Maybe, he said to God, there are 50 righteous people there, and for their merit the city deserves to survive?
Maybe there are a few less than 50, but still enough to keep the city from destruction?
In the end the negotiations did not work, and Sodom went under. But there are interesting features about Abraham’s argument, in particular in Genesis 18:24.
In speaking of the possible righteous people of Sodom, Abraham uses the word tzaddikim, the word we would expect – but with a difference: one yod is missing from the text.
Does this mean that there might be something lacking in the righteousness of these tzaddikim?
Presumably yes, and Abraham is arguing that even if the tzaddikim are not perfect, they still deserve to be rewarded.
It is true that according to T’nach no tzaddik is ever perfect, for “There is no righteous person on earth who is completely righteous and never sins” (Eccl. 7:20), but in Sodom righteousness must have been especially difficult, and what mattered there was how much one tried to be a tzaddik when it meant fighting against the environment and one’s own limitations.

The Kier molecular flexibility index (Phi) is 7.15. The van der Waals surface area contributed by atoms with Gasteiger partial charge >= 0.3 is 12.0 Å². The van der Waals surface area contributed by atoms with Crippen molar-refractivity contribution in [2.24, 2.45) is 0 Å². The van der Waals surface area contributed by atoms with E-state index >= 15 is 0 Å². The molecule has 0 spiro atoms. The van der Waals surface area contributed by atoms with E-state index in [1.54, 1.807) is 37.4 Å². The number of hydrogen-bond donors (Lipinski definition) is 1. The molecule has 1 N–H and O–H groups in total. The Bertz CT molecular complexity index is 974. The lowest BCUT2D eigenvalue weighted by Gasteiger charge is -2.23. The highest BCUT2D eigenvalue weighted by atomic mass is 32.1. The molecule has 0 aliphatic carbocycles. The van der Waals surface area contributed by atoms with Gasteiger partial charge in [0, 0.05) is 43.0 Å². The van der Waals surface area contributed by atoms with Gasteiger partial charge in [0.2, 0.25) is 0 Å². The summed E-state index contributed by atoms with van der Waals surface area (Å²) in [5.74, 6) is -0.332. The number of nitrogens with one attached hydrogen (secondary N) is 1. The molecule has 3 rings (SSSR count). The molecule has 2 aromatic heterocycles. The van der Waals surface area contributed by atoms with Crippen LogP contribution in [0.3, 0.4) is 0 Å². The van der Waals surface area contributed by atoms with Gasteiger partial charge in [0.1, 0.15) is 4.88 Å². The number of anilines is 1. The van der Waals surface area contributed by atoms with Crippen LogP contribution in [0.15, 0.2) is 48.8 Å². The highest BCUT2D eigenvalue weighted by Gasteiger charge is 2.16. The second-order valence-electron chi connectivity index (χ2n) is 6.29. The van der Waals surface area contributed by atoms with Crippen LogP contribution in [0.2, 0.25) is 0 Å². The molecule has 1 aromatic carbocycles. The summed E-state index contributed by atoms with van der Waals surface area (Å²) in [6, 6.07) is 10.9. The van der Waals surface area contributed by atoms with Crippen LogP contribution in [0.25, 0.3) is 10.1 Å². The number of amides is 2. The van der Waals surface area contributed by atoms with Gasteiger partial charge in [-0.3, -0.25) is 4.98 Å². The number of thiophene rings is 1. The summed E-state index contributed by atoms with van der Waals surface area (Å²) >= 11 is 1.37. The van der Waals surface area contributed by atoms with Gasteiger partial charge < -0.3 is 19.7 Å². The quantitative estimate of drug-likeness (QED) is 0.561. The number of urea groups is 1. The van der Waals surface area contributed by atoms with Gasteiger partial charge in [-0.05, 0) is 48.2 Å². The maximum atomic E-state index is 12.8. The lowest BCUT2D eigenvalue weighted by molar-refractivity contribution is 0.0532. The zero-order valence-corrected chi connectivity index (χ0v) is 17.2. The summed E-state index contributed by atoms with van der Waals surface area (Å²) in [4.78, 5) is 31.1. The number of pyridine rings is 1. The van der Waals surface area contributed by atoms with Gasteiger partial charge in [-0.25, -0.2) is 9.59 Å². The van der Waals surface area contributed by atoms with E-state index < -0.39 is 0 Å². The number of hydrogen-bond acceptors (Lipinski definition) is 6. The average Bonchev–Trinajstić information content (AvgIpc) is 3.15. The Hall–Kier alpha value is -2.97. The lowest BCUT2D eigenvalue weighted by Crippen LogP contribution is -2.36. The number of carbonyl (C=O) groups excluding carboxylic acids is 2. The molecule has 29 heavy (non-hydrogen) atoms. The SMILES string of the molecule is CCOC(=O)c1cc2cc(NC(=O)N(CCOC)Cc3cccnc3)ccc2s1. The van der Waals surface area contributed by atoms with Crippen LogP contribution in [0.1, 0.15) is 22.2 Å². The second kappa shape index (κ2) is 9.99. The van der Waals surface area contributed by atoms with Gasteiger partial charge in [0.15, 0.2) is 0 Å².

A second feature of the verse is Abraham’s reference to where any possible tzaddik was to be found.
He says, “If there are 50 righteous people in the city” – in the city, not in the synagogues and houses of study (if indeed there were any in Sodom).
In the synagogue or bet midrash it is easier to be a tzaddik, but the real test is b’toch ha’ir, “in the midst of the city”.
If a person can be a tzaddik at work, in the street, wherever they deal with people, when all the temptations are to take the line of least resistance and adopt the grey morality of most other people – that’s the sign of success.
Abraham knew where to look for his tzaddikim, and it was such a pity that there were so few of them there.